Commercial Solar

Solar Savings

Catch the Solar Wave today and watch your business’ energy costs drop. PV is a solution to creating a more sustainable business model.

By using tax incentives the payback is less than three years on Oahu and on the neighbor islands, less than two years. Cash flow payback ranges in the five plus year range depending on the escalation rate of electricity.

If you are asking yourself whether making a commitment to PV is right for your business, the simple answer is “JUST DO IT”. After analyzing the numbers, most clients conclude this is a “no brainer.”

The federal tax credit is unrestricted at 30% of the cost of system. The Hawaii tax credit is 35% for all practical purposes and also unrestricted. This is different than the restricted residential or multi-family credit.

The federal depreciable basis is 85% of the system cost. The Hawaii basis is 100%. For example, if your Federal tax bracket was 30%, the value would be:

30% x 85% = 25.5%

The Hawaii tax credit would be:

10% x 100% = 10%

When you add up the value of the tax incentives, the decision to buy is simple. Again on a cash flow analysis, payback is in about five years depending on the inflation rate of electricity.

We recommend customers consult with their tax professional to analyze the proposal for financial feasibility and tax election issues. If a customer can afford to buy the system, the advice has often been to move forward with it.

Important Note: Solar Wave is not qualified to give tax advice you can rely upon therefore, you are advised to consult your tax professional.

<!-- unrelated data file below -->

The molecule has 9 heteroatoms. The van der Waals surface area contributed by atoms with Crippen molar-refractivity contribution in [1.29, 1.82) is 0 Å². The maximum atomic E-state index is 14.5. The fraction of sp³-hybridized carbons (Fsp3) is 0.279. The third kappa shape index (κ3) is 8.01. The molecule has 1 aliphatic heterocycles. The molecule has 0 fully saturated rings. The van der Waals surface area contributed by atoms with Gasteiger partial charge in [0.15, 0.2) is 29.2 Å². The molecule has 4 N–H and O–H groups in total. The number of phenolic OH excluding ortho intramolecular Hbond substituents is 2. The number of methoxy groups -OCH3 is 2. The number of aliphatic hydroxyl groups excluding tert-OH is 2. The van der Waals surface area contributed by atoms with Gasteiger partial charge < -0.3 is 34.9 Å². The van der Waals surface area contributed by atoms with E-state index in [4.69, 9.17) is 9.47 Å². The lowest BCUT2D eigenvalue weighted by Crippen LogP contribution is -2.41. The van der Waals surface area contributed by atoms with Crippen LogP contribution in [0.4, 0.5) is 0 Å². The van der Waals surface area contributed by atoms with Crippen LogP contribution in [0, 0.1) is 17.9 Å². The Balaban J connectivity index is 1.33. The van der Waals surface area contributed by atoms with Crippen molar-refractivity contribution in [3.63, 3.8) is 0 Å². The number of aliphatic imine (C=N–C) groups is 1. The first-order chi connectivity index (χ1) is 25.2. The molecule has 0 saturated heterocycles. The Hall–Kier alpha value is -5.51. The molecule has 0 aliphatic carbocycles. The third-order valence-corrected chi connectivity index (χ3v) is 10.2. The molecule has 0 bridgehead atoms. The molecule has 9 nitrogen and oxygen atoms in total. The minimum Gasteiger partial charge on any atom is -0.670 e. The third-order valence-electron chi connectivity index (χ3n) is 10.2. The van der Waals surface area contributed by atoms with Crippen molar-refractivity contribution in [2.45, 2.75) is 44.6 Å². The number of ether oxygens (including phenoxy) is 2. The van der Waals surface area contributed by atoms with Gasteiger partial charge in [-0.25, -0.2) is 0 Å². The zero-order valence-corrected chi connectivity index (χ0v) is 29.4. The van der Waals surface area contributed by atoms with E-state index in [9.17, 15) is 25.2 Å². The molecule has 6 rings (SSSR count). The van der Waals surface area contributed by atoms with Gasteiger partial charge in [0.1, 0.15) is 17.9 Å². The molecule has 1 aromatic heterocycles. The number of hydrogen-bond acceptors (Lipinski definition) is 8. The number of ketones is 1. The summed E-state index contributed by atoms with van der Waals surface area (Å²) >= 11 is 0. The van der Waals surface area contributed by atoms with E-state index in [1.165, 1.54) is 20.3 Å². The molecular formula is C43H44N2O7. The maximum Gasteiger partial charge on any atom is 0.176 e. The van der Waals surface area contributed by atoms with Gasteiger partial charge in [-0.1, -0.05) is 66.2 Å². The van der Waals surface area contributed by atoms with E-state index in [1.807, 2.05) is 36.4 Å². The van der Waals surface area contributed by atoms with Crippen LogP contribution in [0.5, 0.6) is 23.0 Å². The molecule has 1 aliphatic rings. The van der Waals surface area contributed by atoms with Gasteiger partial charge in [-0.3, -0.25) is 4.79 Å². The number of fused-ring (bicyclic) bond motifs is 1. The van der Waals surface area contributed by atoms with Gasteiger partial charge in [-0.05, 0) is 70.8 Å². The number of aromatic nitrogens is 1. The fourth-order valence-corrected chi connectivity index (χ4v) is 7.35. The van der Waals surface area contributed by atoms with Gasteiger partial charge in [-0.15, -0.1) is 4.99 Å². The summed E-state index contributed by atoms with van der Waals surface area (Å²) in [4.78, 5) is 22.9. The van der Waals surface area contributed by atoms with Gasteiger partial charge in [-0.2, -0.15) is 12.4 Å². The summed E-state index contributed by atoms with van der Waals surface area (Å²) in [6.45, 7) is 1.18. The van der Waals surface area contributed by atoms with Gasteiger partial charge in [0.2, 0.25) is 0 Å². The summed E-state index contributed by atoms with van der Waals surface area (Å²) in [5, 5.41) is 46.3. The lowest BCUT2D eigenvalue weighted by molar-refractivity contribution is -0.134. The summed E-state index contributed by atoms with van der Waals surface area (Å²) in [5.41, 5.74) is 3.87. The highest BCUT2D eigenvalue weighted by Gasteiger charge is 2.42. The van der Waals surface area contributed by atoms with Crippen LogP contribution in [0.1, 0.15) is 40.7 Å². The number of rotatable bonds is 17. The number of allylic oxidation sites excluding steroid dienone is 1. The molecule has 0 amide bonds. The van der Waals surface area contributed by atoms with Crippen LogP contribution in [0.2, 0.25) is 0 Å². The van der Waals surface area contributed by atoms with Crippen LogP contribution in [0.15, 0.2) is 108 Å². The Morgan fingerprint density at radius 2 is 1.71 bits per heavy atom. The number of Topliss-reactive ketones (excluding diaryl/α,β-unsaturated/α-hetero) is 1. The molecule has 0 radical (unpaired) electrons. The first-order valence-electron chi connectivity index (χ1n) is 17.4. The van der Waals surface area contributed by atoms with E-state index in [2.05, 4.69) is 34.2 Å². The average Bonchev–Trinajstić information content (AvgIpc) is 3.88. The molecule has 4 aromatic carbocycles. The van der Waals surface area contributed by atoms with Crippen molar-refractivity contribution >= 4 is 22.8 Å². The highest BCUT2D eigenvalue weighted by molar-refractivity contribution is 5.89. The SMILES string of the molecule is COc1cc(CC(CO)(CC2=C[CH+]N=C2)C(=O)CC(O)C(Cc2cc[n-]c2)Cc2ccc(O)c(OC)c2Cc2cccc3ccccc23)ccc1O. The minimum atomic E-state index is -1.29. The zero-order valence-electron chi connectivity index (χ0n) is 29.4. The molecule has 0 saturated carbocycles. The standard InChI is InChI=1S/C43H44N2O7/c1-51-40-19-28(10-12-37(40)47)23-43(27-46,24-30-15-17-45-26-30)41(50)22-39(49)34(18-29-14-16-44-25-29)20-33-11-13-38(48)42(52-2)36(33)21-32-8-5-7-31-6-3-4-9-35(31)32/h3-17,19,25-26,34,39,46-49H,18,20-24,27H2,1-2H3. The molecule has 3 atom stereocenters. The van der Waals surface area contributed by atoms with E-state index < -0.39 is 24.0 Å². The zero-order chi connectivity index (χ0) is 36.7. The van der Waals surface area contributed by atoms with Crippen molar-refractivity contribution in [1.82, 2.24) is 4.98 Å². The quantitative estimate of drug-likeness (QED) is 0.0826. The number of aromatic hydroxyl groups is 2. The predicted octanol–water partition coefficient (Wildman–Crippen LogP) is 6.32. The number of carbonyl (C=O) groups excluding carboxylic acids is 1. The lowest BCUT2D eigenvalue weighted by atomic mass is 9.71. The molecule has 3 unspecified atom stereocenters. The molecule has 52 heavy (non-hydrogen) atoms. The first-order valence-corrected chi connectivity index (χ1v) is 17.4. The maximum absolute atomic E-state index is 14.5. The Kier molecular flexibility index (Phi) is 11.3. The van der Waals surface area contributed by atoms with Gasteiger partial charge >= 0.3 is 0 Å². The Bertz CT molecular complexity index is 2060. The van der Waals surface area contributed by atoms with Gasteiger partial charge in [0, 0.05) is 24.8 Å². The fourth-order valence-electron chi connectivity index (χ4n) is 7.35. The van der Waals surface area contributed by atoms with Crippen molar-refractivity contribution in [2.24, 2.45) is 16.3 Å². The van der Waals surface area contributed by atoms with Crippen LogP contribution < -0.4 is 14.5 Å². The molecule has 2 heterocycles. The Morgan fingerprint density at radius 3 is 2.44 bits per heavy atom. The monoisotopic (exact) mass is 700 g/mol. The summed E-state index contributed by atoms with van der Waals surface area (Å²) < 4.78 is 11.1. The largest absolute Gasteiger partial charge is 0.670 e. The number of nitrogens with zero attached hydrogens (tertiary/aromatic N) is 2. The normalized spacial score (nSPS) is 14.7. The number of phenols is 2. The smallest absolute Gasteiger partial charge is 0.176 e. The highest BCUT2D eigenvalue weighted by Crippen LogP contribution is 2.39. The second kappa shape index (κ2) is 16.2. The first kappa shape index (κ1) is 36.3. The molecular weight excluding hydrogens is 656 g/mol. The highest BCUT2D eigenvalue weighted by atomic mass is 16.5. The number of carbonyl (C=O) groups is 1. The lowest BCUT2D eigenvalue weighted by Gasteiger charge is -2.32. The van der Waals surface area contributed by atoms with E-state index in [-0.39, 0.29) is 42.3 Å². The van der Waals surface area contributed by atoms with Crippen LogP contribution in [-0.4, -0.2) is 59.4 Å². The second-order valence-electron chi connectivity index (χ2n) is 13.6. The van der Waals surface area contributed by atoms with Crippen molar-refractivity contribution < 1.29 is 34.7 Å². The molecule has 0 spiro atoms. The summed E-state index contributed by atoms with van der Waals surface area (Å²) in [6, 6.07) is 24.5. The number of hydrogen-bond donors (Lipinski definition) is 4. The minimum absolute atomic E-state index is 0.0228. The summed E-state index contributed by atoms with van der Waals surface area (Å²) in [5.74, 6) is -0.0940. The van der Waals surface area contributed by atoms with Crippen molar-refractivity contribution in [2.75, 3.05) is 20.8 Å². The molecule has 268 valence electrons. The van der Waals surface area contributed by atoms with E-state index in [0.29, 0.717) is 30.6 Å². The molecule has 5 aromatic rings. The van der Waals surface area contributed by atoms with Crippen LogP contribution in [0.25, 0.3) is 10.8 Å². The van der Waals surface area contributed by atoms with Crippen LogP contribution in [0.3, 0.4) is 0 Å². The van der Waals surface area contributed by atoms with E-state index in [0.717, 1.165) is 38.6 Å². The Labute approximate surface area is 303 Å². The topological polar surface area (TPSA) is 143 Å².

• Stable electricity cost and once the system is paid for electricity is FREE!
  • Enjoy up to a 30-year warranty on our panels and a 25-year warranty on commercial inverters
  • Have additional cash to put toward other expenses
  • Increased net operating income

And you can feel good about catching the solar wave and contributing to Hawaii's sustainable future!

Design Factors

  1. Limitations: 100kw per meter under the Net Energy Metering agreement. This roughly equates to $5-6,000 of your bill. We can use a 100kw inverter and install 120-130kw of panels.
  2. Beyond 100kw: Going over the 100kw takes you into a different discussion about using other meters, Standard Interconnection Agreement, and bringing in a different service such as 480v.
  3. Demand: A metering device will assess what your usage patterns are over a few weeks. The results will allow us to pinpoint various options. These options include battery systems or meter generators.
  4. Roof Size: Roof size plays a factor. Each panel is about 18 square feet. The wattage ranges from 240-260 for standard efficiency panels to 327 for high efficiency panels. 120,000 watts on a 100kw inverter requires about 10,000 sf of usable roof space using 250w panels. We can help assess your capacity.
  5. Roof Quality: Your roof may need repairs or additional support. While the PV contractor must flash all penetrations it is wise to apply a liquid applied coating under the panels, the PV contractor is not responsible for the whole roof.
  6. Impact on Tax Credits: The “solar” tax credits may not be applicable to the extra roof work.
  7. Existing Electrical Equipment: Your main incoming electric equipment may be in poor condition or with the design, may need to be replaced.
  8. Roof Attachment Options: The roof type calls for the roof attachment method and the matching waterproofing or flashing.
  9. Energy Impact: A reduction in energy is planned but the PV system will need to be installed first. Here we ask the energy reduction contractor to give an estimate of the savings. Then the PV system can be undersized to ensure it will not overproduce once the lighting change is completed, for example. Once completed, the new stabilized demand is known and a phase II PV install can happen.
  10. Permitting: Permitting takes longer with commercial systems. Formal electrical and structural engineering plans must be prepared and submitted. There is also a building permit fee.
  11. Utility Approvals: Utility approvals can take time and delays may occur. If a line circuit is “full,” a grounding transformer or some form of utility study may be triggered. This can be costly and delay the project for 4-6 months.
  12. Permitting: Closing the permit(s) and obtaining utility company approval. This is also time consuming and may take as long as 2 months.